Now, in today’s Old Testament lesson, we also find ourselves at a birth of sorts…or at least a new beginning. Solomon has just ascended to the throne of Israel following the death of his father King David. Though I am uncertain exactly how old Solomon was at the time, he refers to himself in the passage as a little child…and I am sure that is exactly how he felt. He says he does not even know how to come in and go out. He describes the task set before him to rule a nation, to take responsibility for a nation, to care for the countless people now entrusted into his care…he describes this new place he finds himself in as daunting, confusing and overwhelming. And, again, I imagine that is exactly how he felt. For, he is being asked to fill unimaginably big shoes…those of his father’s, David. Though David was profoundly human, both broken and beautiful, he had been a good king…a person after God’s own heart…beloved by his people…ushering in a time of great prosperity and peace for the nation of Israel. And, now, it is all up to Solomon…and he is unsure, understandably so, that he is up to the task. Israel is a relatively small nation surrounded by giant empires on all sides…the Egyptians and Babylonians…to name just two. He must learn the subtleties of geo-politics…both foreign and domestic…how to grow and maintain a thriving economy…how to keep his people, who I believe he loves, safe and well. Big shoes to fill indeed. And, as he stands at the beginning of it all, he, again, feels confused and unprepared, which direction should he take…what will be his guiding light when there are so many lights calling him in so many different directions. Like the baby sea turtles, he has emerged from the sands of his coronation as king and the path to the waters of life and well-being, both for himself and all those entrusted to his care, is not so easy to discern. Much exists to confuse and manipulate in our often broken and confusing world, so how will he find his way through it all…find his way to the one true light.
And, though we may not be queens and kings tasked with the challenge of leading a nation or newly hatched sea turtles trying to desperately find our way to the life-giving sea, we are not immune to the experience of confusion and disorientation…for they are a part of the human condition…which we all share. As St. Paul says, we all now see as if looking into a mirror that is dimly lit. Though I think every age has its profound challenges and that we have a tendency, generally speaking, to idealize the past over and against the present, it is fair to say we live in confusing and unsettled times. I need not to restate the laundry list of pandemic and politics, racism and classism, economic inequality and deep division to make the point…for we are all very personally and sometimes, very painfully, living through it…and it is, indeed, all confusing, disorienting, and anxiety inducing. My wife, Ashley, who is the Lower and Middle School Chaplain at St. Andrew’s Episcopal School and who was also preaching on a similar theme this week as their faculty regathered for a new school year, shared with me a poem by James Baldwin titled “For Nothing is Fixed”…so my apologies for the repetition for our St. Andrew’s faculty who also are St. Julian’s members…but the poem begins with these words:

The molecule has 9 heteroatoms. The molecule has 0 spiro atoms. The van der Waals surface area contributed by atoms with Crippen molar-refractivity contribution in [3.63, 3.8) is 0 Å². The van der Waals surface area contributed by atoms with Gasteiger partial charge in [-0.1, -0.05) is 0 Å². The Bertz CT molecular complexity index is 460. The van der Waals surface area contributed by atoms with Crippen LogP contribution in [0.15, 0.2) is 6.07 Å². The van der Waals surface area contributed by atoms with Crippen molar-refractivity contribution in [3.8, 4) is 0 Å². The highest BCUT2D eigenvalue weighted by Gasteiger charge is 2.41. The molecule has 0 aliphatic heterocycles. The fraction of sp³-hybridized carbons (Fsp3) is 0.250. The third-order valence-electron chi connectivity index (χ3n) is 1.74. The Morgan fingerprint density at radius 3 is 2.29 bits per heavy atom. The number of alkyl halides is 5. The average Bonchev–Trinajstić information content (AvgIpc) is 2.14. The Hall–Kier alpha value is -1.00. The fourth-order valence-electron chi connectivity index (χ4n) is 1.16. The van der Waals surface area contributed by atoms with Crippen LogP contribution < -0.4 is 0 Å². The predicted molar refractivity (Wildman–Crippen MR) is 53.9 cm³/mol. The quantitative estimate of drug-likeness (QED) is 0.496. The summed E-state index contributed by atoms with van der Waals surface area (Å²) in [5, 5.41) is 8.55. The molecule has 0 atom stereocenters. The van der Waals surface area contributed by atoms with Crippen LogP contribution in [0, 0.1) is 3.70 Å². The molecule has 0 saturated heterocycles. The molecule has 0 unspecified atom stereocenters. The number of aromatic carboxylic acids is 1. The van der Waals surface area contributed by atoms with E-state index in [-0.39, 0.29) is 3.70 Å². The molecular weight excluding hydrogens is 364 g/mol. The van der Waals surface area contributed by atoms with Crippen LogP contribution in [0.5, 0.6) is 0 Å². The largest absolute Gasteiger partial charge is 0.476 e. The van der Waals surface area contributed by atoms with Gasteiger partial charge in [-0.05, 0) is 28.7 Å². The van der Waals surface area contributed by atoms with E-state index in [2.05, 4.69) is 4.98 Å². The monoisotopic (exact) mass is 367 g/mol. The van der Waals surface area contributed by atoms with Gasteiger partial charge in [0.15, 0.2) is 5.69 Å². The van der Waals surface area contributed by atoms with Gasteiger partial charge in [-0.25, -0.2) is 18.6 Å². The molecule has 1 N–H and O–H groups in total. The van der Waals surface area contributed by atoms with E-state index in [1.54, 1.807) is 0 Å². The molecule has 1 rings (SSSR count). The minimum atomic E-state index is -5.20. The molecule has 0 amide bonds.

"For nothing is fixed, forever, forever, forever, it is not fixed; the earth is always shifting, the light is always changing, the sea does not cease to grind down rock. Generations do not cease to be born, and we are responsible to them because we are the only witnesses they have."